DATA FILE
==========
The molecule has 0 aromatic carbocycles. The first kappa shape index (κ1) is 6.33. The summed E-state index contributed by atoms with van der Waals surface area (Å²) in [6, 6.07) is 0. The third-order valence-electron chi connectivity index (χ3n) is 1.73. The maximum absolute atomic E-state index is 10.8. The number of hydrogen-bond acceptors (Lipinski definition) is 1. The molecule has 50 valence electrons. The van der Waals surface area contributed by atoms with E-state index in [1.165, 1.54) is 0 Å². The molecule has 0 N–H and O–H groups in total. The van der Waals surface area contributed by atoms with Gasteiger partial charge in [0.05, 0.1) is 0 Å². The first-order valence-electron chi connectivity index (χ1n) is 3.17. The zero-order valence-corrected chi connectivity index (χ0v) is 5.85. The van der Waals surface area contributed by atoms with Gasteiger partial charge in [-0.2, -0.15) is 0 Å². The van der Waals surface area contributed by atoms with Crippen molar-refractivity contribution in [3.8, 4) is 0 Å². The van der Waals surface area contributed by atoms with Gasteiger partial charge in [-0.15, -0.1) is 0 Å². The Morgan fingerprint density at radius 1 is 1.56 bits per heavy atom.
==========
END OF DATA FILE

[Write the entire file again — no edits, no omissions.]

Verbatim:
The molecule has 0 aromatic carbocycles. The first kappa shape index (κ1) is 6.33. The summed E-state index contributed by atoms with van der Waals surface area (Å²) in [6, 6.07) is 0. The third-order valence-electron chi connectivity index (χ3n) is 1.73. The maximum absolute atomic E-state index is 10.8. The number of hydrogen-bond acceptors (Lipinski definition) is 1. The molecule has 50 valence electrons. The van der Waals surface area contributed by atoms with E-state index in [1.165, 1.54) is 0 Å². The molecule has 0 N–H and O–H groups in total. The van der Waals surface area contributed by atoms with Gasteiger partial charge in [0.05, 0.1) is 0 Å². The first-order valence-electron chi connectivity index (χ1n) is 3.17. The zero-order valence-corrected chi connectivity index (χ0v) is 5.85. The van der Waals surface area contributed by atoms with Gasteiger partial charge in [-0.2, -0.15) is 0 Å². The van der Waals surface area contributed by atoms with Crippen molar-refractivity contribution in [3.8, 4) is 0 Å². The van der Waals surface area contributed by atoms with Gasteiger partial charge in [-0.15, -0.1) is 0 Å². The Morgan fingerprint density at radius 1 is 1.56 bits per heavy atom.